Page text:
This model also provides continuous remote care, meaning it connects patients with the team (doctor and coach) and their phone has access to the app where they can find all their information, resources and necessary contacts. It is individualized treatment, providing care to thousands of patients with data analysis and analytics. Finally, McKenzie stated patients pay for the service only if their treatment has been successful.
“A Disruptive Clinic: Personalizing Diabetes Care Using Data” -Henrik Berggren
Henrik Berggren is the CEO and founder of Steady Health, a new remote and physical clinic in San Francisco that uses data analysis and new diabetes tech to personalize care. Steady Health consists of a multidisciplinary team of nurses, diabetes educators and coaching specialists. Data analysis is based on CGM reports and the user receives remote feedback and coaching from experts. Henrik Berggren also lives with type 1 diabetes. Steady Health opened up their first clinic in Downtown San Francisco.
Demos: New #DData Players at DiabetesMine™ D-Data ExChange
EndoTool® Glucose Management System is a provider of precision insulin dosing technology for improved patient outcomes and in-patient insulin dosing. This software will help caregivers to calculate insulin dosing in a hospital environment for patients. This includes 70 decision points, an algorithm that promises to reduce infection, reduce hypoglycemic and hyperglycemic episodes—a worthwhile tool for hospitals and physicians.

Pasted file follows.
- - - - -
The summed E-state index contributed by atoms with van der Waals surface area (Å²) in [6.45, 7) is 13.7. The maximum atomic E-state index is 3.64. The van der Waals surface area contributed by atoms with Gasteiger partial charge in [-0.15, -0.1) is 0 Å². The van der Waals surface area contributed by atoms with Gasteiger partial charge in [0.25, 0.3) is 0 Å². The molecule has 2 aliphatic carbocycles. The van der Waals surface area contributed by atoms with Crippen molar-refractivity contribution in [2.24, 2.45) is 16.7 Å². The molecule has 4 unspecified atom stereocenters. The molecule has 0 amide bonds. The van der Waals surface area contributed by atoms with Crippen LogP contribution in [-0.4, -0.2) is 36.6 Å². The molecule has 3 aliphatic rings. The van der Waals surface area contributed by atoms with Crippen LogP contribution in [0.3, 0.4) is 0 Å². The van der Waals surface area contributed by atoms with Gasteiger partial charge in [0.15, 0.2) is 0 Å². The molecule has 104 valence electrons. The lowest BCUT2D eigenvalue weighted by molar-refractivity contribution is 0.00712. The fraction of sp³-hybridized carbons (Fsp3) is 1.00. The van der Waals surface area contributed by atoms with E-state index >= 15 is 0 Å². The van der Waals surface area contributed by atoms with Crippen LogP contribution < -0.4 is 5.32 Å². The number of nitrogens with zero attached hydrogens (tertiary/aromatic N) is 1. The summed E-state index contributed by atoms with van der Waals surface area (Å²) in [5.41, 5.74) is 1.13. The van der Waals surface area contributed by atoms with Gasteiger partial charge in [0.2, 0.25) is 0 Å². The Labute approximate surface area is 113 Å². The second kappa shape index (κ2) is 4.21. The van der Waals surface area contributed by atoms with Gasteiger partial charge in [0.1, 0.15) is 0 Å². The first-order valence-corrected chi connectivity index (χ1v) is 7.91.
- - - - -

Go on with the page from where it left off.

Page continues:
EOFlow, a South Korean-based company, produced a tubeless insulin pump. This is a tubeless insulin pump. EOPancreas System (closed loop option) was granted Breakthrough Device Designation by the U.S. Food and Drug Administration. The insulin “patch” will be integrated with CGM, included with the system, and will work based on an algorithm in EOCloud. This integration will automate insulin delivery and allow users to control basal and bolus dosages. EOFlow calls its new system the smallest, lightest and safest pump.
Technology Knowledge Optimization in T1D (TeKnO T1D) is an online educational curriculum created to improve provider and patient knowledge about the use of type 1 diabetes (T1D) technologies. Brynn Marks is an endo pediatrician and lives with T1D. This is an app built for Diabetes Education for HCP.
Made by the creators of Afrezza, the inhalable insulin, BluHale is a wireless pressure sensing technology that attaches to dry powder delivery systems and measures the exertion by patients during inhalation. The data is transmitted using an app or a multi-colored LED on a smartphone. The technology may soon include data sharing capabilities.
Liam McMorrow is a PhD student at the University of Aberdeen and was diagnosed with type 1 in 2002. He is working on the creation of an app that will use financial incentives for teenagers with T1D. This, according to McMorrow, will promote behavior change.
Fresh Tri is an app designed to make behavioral changes easier and more fun by using a simple and positive approach to habit formation. Created by neuroscience design firm engagedIN and Walmart, Fresh Tri allows users to select which habits they want to change, identify why those changes are important to them, list actionable steps to create those habits and make any adjustments that work for them. Fresh Tri’s mantras are “Practice Makes Progress” and “there is no ‘fail’—only practice and iteration.”
Tidepool announced that they have partnered with Dexcom as the first iCGM partner for the Tidepool Loop project, as well as Medtronic, which joins Insulet as a pump partner. The Tidepool Loop is currently in development to build and support an FDA-regulated version of Loop that will work with commercially available insulin pumps and CGMs. Both announcements were made at #DData19. Further coverage coming soon!
This article is part of Beyond Type 2’s ADA 2019 coverage. For full ADA 2019 coverage, click here.